A defining feature of an animal is that it has some form of a brain. Dr. Lou Scheffer’s group digs deep
to understand the structural details of the brain and its neural tissues. Discoveries are made not only
by creating a detailed map of each cell and its neighbor, but by comparing young to old brains and
brains among different animals.
The lab collates images generated by Electron Microscopy combined with automated help to identify
cells. Rules, such as categorizing which cells are likely near each other and which are not, help speed
up the process. In addition, an algorithm classifies regions that have higher levels of uncertainty
needing further attention by people to identify and correct conflicting areas.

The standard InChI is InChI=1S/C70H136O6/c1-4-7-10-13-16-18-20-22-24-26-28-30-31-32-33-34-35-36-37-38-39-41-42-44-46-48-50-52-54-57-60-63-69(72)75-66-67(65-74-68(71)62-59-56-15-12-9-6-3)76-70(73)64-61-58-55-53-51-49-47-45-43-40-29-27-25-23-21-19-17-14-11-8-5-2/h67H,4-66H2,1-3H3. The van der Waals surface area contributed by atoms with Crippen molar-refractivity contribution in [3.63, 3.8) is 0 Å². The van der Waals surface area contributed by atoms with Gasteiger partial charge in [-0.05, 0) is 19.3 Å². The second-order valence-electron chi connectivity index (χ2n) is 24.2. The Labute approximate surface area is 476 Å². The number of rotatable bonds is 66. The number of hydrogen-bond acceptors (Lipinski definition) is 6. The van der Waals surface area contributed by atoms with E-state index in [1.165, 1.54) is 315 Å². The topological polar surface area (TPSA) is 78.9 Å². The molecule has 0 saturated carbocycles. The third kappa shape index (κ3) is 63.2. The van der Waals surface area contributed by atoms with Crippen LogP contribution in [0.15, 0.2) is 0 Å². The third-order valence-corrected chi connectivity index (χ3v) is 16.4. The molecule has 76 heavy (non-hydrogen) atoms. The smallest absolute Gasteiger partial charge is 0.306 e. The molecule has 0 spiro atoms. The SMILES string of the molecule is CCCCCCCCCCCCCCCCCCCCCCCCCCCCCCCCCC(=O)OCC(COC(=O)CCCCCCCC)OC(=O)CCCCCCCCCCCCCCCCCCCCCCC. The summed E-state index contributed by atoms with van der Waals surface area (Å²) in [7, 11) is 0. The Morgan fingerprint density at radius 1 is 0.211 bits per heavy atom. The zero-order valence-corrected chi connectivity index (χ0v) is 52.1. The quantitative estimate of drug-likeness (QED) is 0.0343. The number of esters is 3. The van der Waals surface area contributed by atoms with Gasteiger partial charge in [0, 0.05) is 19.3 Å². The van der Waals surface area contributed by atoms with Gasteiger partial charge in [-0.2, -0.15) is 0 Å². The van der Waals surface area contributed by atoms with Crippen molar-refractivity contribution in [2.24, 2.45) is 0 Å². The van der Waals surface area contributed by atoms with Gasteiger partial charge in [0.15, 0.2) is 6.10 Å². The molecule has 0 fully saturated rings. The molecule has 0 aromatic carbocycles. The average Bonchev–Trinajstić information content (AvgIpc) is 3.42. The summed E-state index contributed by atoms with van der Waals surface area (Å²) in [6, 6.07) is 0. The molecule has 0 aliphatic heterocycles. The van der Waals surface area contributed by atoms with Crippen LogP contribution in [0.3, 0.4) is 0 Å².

Ultimately building a “linkage map” will help define how the features detected relate to real biological
elements. This linkage map information is then reused to refine the next set of rules building even
more precise parameters for mapping cells and tissues.
Comparing brains of different ages shows how the brain changes over time. Comparing across the
animal kingdom helps identify unique and shared ancestral traits. Understanding a more simple brain
such as a fly with only 100 million connections can lead to incites about the human brain with over 100
One of the biggest challenges right now is not the machinery but the man power to run, coordinate,
and communicate information in such an operation. However Dr. Scheffer’s group within the research
team at Janelia Research Campus combines biology with electrical engineering, sharing technological
advances of the electronic design automation industry to piggy-back on the solutions to keep the
process running smoothly. Ultimately all of this work will lead to a better understanding of how the
nervous system works!